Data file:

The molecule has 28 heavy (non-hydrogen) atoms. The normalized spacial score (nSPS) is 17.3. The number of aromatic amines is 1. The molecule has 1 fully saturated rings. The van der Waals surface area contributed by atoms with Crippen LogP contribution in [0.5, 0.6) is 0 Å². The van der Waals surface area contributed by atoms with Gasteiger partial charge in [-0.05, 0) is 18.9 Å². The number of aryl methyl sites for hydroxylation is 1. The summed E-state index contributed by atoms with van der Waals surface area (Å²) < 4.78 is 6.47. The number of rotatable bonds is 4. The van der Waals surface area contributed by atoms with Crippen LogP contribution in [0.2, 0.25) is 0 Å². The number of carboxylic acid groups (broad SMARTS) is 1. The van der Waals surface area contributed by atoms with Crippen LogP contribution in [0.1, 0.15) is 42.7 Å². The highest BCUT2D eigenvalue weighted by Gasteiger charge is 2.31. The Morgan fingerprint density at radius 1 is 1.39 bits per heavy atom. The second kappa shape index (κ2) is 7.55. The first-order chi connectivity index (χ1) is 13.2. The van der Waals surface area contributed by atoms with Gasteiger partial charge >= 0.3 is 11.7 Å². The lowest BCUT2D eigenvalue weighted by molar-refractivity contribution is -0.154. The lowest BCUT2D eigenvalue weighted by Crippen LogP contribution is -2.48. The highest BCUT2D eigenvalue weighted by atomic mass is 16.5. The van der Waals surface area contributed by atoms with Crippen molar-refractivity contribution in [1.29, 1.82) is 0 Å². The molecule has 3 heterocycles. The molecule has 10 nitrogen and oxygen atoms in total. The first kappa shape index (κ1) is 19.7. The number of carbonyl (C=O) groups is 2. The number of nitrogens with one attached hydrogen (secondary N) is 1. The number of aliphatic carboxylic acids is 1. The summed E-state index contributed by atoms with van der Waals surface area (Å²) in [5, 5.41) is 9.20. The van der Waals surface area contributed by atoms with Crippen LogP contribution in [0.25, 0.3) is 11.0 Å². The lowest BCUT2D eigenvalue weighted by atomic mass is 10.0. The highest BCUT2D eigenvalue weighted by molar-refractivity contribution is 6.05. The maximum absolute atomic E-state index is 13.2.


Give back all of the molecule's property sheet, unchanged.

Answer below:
The molecule has 28 heavy (non-hydrogen) atoms. The normalized spacial score (nSPS) is 17.3. The number of aromatic amines is 1. The molecule has 1 fully saturated rings. The van der Waals surface area contributed by atoms with Crippen LogP contribution in [0.5, 0.6) is 0 Å². The van der Waals surface area contributed by atoms with Gasteiger partial charge in [-0.05, 0) is 18.9 Å². The number of aryl methyl sites for hydroxylation is 1. The summed E-state index contributed by atoms with van der Waals surface area (Å²) < 4.78 is 6.47. The number of rotatable bonds is 4. The van der Waals surface area contributed by atoms with Crippen LogP contribution in [0.2, 0.25) is 0 Å². The number of carboxylic acid groups (broad SMARTS) is 1. The van der Waals surface area contributed by atoms with Crippen LogP contribution in [0.1, 0.15) is 42.7 Å². The highest BCUT2D eigenvalue weighted by Gasteiger charge is 2.31. The Morgan fingerprint density at radius 1 is 1.39 bits per heavy atom. The second kappa shape index (κ2) is 7.55. The first-order chi connectivity index (χ1) is 13.2. The van der Waals surface area contributed by atoms with Gasteiger partial charge >= 0.3 is 11.7 Å². The lowest BCUT2D eigenvalue weighted by molar-refractivity contribution is -0.154. The lowest BCUT2D eigenvalue weighted by Crippen LogP contribution is -2.48. The highest BCUT2D eigenvalue weighted by atomic mass is 16.5. The van der Waals surface area contributed by atoms with Crippen molar-refractivity contribution in [1.29, 1.82) is 0 Å². The molecule has 3 heterocycles. The molecule has 10 nitrogen and oxygen atoms in total. The first kappa shape index (κ1) is 19.7. The number of carbonyl (C=O) groups is 2. The number of nitrogens with one attached hydrogen (secondary N) is 1. The number of aliphatic carboxylic acids is 1. The summed E-state index contributed by atoms with van der Waals surface area (Å²) in [5, 5.41) is 9.20. The van der Waals surface area contributed by atoms with Crippen LogP contribution in [0.25, 0.3) is 11.0 Å². The lowest BCUT2D eigenvalue weighted by atomic mass is 10.0. The highest BCUT2D eigenvalue weighted by molar-refractivity contribution is 6.05. The maximum absolute atomic E-state index is 13.2.